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Apple picks up scripted drama from Reese Witherspoon, Jennifer Anniston

by Justin Herrick | November 9, 2017November 9, 2017 7:00 am PST

Apple is expected to spend $1 billion on original programming through next year, and we’re starting to see what type of series the company is interested in.

The company picked up two scripted series attached to well-known names in the entertainment industry. Reese Witherspoon, Jennifer Anniston, Steven Spielberg, and Bryan Fuller are the people involved with the content that’ll kickstart Apple’s presence in video streaming. Though it’s possible, neither of the shows are expected to premiere in 2018.

A two-season order has already been given to the scripted drama starring Witherspoon and Anniston, which will be based on the battle between morning shows like Good Morning America and Today. Jay Carson, who’s worked on House of Cards, will write and produce the untitled show. It’ll use Brian Stelter’s Top of the Morning: Inside the Cutthroat World of Morning TV as reference material. Although it’s still being planned out, picking up the project is a sign Apple can bring in high-profile names over the competition. Other companies were heavily interested in the show as well.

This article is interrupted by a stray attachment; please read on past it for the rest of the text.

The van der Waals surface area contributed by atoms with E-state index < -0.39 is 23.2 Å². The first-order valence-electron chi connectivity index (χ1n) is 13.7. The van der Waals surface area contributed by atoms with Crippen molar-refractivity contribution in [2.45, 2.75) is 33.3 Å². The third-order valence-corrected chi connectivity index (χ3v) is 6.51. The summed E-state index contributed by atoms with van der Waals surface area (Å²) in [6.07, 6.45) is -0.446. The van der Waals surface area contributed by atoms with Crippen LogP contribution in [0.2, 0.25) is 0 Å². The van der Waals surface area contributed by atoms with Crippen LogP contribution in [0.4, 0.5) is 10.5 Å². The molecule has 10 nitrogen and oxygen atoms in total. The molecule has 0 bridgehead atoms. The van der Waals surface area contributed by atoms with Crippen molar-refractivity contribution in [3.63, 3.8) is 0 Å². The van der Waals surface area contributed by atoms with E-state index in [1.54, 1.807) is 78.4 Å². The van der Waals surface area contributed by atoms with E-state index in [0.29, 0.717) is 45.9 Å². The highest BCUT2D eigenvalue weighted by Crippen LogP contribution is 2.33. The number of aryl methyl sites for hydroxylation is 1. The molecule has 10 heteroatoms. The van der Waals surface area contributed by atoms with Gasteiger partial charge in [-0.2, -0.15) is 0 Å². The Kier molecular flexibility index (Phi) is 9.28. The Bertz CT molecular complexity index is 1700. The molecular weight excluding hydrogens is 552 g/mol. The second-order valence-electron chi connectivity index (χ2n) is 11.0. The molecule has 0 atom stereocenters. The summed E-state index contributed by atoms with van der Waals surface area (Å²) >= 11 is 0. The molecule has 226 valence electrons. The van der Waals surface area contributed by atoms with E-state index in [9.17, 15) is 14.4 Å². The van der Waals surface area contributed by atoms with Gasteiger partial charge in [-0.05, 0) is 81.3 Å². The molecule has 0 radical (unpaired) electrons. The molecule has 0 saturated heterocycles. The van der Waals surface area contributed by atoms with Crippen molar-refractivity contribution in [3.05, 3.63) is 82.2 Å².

Steven Spielberg’s Amazing Stories, an anthology series that first aired in the 1980s, makes its return with Bryan Fuller as the showrunner. Fuller, who revived Hannibal for NBC a few years ago, will be tasked with leading a show that has a per-episode budget of $5 million. Apple intends to have different acclaimed talent put together each episode.

This won’t be Apple’s first dive into original programming. In 2017, the company premiered its first two shows. Both were unscripted, however. Carpool Karaoke from James Corden and Planet of the Apps debuted in the summer and fall, respectively. Apple has yet to pick them up for second seasons.

What’s still unknown is how Apple plans on distributing its content. The original programming could be released on iTunes, but there’s a better chance Apple creates something more traditional based on a subscription or advertising.


Justin Herrick

Justin is easily attracted to power buttons. His interest in technology started as a child in the 1990s with the original PlayStation, and two...